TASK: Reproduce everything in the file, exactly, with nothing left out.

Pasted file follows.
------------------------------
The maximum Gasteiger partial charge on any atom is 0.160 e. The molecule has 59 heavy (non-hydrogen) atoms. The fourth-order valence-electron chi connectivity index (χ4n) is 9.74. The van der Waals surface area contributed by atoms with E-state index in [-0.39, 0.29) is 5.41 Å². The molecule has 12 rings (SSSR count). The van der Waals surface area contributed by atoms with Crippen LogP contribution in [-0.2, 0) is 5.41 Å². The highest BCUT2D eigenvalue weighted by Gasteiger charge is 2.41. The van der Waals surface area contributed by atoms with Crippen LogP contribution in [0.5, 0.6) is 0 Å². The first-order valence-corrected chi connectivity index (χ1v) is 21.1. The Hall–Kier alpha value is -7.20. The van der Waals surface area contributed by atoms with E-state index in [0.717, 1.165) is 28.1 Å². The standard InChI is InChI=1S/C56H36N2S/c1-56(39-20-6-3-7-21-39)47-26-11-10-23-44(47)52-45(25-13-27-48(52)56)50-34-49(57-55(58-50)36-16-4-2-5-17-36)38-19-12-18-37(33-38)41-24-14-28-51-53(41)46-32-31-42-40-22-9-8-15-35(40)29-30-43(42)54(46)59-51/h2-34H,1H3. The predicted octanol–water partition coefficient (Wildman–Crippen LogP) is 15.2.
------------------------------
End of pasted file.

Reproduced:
The maximum Gasteiger partial charge on any atom is 0.160 e. The molecule has 59 heavy (non-hydrogen) atoms. The fourth-order valence-electron chi connectivity index (χ4n) is 9.74. The van der Waals surface area contributed by atoms with E-state index in [-0.39, 0.29) is 5.41 Å². The molecule has 12 rings (SSSR count). The van der Waals surface area contributed by atoms with Crippen LogP contribution in [-0.2, 0) is 5.41 Å². The highest BCUT2D eigenvalue weighted by Gasteiger charge is 2.41. The van der Waals surface area contributed by atoms with Crippen LogP contribution in [0.5, 0.6) is 0 Å². The first-order valence-corrected chi connectivity index (χ1v) is 21.1. The Hall–Kier alpha value is -7.20. The van der Waals surface area contributed by atoms with E-state index in [0.717, 1.165) is 28.1 Å². The standard InChI is InChI=1S/C56H36N2S/c1-56(39-20-6-3-7-21-39)47-26-11-10-23-44(47)52-45(25-13-27-48(52)56)50-34-49(57-55(58-50)36-16-4-2-5-17-36)38-19-12-18-37(33-38)41-24-14-28-51-53(41)46-32-31-42-40-22-9-8-15-35(40)29-30-43(42)54(46)59-51/h2-34H,1H3. The predicted octanol–water partition coefficient (Wildman–Crippen LogP) is 15.2.